Jesus Came to My Door One Sunday Morning

Jesus came to my door one Sunday morning, but it wasn’t a convenient time. The night before Jesus arrived, I had attended a local wedding of two good friends, and I was hosting an older woman who had come to Atlanta for the occasion.

On Sunday morning, I hear a light tapping on the front door. Assuming the visitor is a close friend from the wedding party, I throw on some clothes and run downstairs. Surprise. I open the door to a young, skinny white guy with tattoos running up both arms and sunken, dark eyes. At first I think, "Ugh, not this morning," but I am struck by the thought: "Jesus is at my door, I can choose to help or I can shut the door." Since I was not the most Christocentric Friend, I am still surprised at having this thought.

The young man stands in front of my door dripping wet from a rain shower that rumbled through Atlanta several hours before. He quickly explains that his car broke down a few blocks away and asks to use my phone to call his mother. Apologetically, I tell him that I have an overnight guest and offer to call for him while he waits on the porch. I extend my hand to introduce myself and learn that his name is Chris. I also learn that he is bare-bone thin. After reciting his mother’s phone number, he begins to cry. He says, "Tell her I’m ready to do right, I want to come home."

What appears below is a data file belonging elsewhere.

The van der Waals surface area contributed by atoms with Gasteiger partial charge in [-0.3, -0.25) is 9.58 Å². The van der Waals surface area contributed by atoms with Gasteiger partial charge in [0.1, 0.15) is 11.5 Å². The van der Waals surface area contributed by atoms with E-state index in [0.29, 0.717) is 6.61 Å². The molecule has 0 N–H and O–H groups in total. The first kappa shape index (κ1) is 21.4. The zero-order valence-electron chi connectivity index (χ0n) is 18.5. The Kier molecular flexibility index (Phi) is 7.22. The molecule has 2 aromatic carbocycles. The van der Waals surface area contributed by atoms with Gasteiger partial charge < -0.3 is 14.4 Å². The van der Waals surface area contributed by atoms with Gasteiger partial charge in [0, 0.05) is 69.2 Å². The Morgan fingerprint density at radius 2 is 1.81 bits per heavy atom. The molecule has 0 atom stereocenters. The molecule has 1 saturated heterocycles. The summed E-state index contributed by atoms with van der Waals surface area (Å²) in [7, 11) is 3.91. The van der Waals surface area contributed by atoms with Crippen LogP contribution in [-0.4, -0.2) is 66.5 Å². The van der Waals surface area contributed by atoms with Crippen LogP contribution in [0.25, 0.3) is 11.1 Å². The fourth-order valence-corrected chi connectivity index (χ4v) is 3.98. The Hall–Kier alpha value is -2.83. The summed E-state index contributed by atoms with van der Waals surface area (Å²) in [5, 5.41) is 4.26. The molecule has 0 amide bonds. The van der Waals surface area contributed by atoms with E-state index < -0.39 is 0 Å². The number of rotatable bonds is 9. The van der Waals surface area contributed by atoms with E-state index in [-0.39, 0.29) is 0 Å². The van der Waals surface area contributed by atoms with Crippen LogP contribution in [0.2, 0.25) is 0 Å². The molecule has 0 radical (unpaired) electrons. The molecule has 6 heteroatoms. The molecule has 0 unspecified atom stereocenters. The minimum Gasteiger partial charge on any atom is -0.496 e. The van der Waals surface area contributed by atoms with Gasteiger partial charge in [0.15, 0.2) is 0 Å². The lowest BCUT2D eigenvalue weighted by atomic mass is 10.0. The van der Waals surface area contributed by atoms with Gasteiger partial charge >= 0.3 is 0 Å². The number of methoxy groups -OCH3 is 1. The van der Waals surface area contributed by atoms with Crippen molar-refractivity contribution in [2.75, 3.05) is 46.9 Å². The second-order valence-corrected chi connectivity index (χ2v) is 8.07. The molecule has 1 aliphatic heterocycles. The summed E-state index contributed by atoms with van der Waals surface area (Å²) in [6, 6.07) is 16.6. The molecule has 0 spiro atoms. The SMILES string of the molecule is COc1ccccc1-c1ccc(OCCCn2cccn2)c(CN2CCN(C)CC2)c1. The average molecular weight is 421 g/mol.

Since his mother is not home, I leave a message on her answering machine. I return to the porch to tell the young man that I left a message and say, "You can check back this afternoon to see if she returned the call. At this point, I can make you some breakfast, but that’s about all I can do." I feel relieved, knowing that I have done my part and will still make it to an early-morning breakfast with friends from the wedding and then to meeting for worship.

I bring several sandwiches, fruit, and water to him as he sits on the porch. As I give him breakfast, he once again chokes up and asks, "Can you call my aunt? I really need to reach someone. I don’t have to wait for her here, I’ll wait on the corner." I figure, in for a penny, in for a pound, and ask for his aunt’s number. I wake his aunt up and explain that I don’t know her but her nephew is in bad shape on my front porch. Aunt Betty starts to cry. She confirms my suspicion that Chris is an addict and says, "We haven’t heard from him in months. I’m coming to get him so don’t let him leave." I protest that Chris wants to meet her on the corner, but she again says, "Please don’t let him leave."